Alexisonfire have been one of my favourite ‘screamo’ (?) bands for a very long time. Probably the first or second band (after The Used, of course) that really got me into this corner of the musical world. I have loved everything they have done since ‘Watch Out’ was released, and I have extremely fond memories of ‘Crisis’. Tonight’s gig was the unofficial ‘comeback’ tour for Alexisonfire, having reunited after a few years off to pursue other projects. There was a perfect sense of nostalgia in every note that they played, but unfortunately, that is where it ended for me.
A late entry into the venue meant that I missed the opening two bands, The Dirty Nil, and Behind Crimson Eyes. I don’t know any music from either, but I do remember BCE being around back in the day doing support acts and small festivals with big American bands. Seeing as though this type of music isn’t exactly my go-to anymore, I wasn’t overly concerned about missing these two bands.
We arrived in time to catch the majority of Melbourne lads The Getaway Plan do their thing. I had seen these guys open for The Used a few years back and remember being suitably impressed. Tonight, I felt they were un-energetic, lacklustre and a little bit boring. The crowd was not into it, and the song selection (admittedly, I don’t know much of their catalogue) was poor. Most were straight forward pop rock, and nothing to really pump up the crowd for the main act. By the time their hit single ‘Where The City Meets The Sea’ was played, I had lost interest. Closing with a completely unusual Thrice rip-off track, The Getaway Plan left me feeling disappointed, and wondering what had changed since the last time I saw them.
The crowd started to roll in quite late, just as the headliners were due to appear. Looking around, it was quite humorous to see that the median age had risen from 20 to 30 since the last time I had seen them. Alexisonfire certainly hold a special place in grown up emo hearts, casting their minds back to over decade ago when they were in their prime. The crowd were fatter, balder and a lot less drunk than last time, but you could smell the anticipation in the air. Completely unsurprising that when we made our way to the left side of the arena, it was twice as full as the right side. The smart crowd had positioned themselves perfectly to catch a glimpse of singer/guitarist Dallas Green, who had skyrocketed up indie hearts with City and Colour.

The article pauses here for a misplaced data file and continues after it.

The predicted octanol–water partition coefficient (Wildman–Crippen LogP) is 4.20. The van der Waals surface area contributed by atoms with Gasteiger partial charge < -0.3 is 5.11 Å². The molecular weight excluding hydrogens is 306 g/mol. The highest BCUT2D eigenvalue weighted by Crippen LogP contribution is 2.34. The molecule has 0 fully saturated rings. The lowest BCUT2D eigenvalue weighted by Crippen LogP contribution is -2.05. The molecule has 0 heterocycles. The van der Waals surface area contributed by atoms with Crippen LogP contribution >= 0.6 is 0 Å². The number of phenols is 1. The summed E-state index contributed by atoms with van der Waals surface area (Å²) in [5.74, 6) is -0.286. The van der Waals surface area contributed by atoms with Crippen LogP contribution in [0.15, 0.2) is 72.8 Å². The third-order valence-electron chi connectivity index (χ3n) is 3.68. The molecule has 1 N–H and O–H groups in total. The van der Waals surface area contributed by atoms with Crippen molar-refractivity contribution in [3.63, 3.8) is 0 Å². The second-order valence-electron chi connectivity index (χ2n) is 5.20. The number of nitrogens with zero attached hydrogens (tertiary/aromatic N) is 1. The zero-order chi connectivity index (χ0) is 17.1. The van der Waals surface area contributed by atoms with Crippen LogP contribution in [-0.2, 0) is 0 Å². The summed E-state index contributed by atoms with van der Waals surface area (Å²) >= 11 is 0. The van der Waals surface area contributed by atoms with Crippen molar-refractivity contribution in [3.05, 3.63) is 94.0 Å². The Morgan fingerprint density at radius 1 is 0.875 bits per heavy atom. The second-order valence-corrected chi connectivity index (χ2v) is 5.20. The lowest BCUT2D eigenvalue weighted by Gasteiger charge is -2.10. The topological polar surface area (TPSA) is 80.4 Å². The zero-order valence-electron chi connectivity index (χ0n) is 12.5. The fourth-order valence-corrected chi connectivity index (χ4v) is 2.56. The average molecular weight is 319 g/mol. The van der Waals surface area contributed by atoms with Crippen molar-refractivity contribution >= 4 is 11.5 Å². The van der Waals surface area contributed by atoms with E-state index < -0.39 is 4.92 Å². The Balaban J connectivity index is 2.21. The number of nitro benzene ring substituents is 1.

Finally at 9.30pm, the boys hit the stage. The crowd is insane, feedback ringing through the speakers as the 5 Canadian troubadours stood silently, preparing, letting the anticipation grow to unwavering heights, teasing what was to come. After a lifetime, the band launches full assault into ‘Drunks, Lovers, Sinners and Saints’. It’s a brutal, unrelenting and energetic opening. All 5 members are completely on their game tonight. Without skipping a beat they continue into ‘This Could Be Anywhere In The World’ and all attendees are in full voice as they sing with their hero Dallas.
So far, I am enjoying tonight. Two of their better tracks have been handled with an optimism and ferociousness that I hadn’t expected. ‘Old Crows’ is next, and this is where it starts to unwind for me. I couldn’t help but be amused at the previously mentioned old boys crowd all screaming ‘we are not the kids we used to be/stop wishing for yesterday’. From then on, I couldn’t shake the feeling that whilst I loved the band, and their songs, it just wasn’t hitting the mark for me anymore.
Throughout the night, they barely stop to talk at all, apart from singer/guitarist Wade MacNeill doing the traditional ‘Australia is our second home’ speech we hear from most artists. The remark of the night goes to Dallas Green who quips ‘It’s okay to admit that you’re getting older – we are!’. Couldn’t be more true tonight. Whilst the band are obviously enjoying it and the crowd are responding, I think everyone knew tonight was just a callback to a different time.
The setlist was extremely ‘Crisis’ heavy, and while it is a fantastic album, the band should have known that the majority of the crowd came to see Alexisonfire for the songs that they love most. We hadn’t heard new material in 8 years, and they’ve been on hiatus for almost 5. Apart from closing tracks just two songs, they left their most popular and undoubtedly best record ‘Watch Out’ completely out of tonights proceedings, and that irked me. It is the record that put them on the map, and to turn their back on it whilst on a comeback tour seemed like an odd decision. Choosing to play first album tracks ‘Pulmonary Archery’ and ‘Waterwings’ was a nice change, but they were almost lost in the setlist. The bad setlist choices continued when the boys decided to completely butcher one of my favourite ‘Crisis’ tracks in ‘Rough Hands’, a song that I dearly love which did not translate well live at all.
Disappointments aside, I was happy I got to see the boys one final time. The sense of nostalgia I had all night was worth coming for, and the band played an upbeat and energetic set. Personal favourites ‘Boiled Frogs’, ‘.44 Caliber Love Letter’ and ‘Accidents’ were a joy to hear live again. Closing with their regular set finishing ‘Happiness By The Kilowatt’, and lead singer George Pettit’s shirt now officially torn off and dadbod in full swing, Alexisonfire ended a night of mixed emotions in a 8 minute sing-a-long frenzy.
Alexisonfire @ Hordern Pavilion, Moore Park. Thursday, January 19th 2017.
- Drunks, Lovers, Sinners and Saints
- This Could Be Anywhere In The World
- Old Crows
- We Are The Sound
- Waterwings (And Other Poolside Fashion Faux Pas)
- Boiled Frogs
- Rough Hands
- Mailbox Arson
- .44 Caliber Love Letter
- Dog’s Blood
- Accept Crime
- Young Cardinals
- The Northern
- Pulmonary Archery
- Happiness By The Kilowatt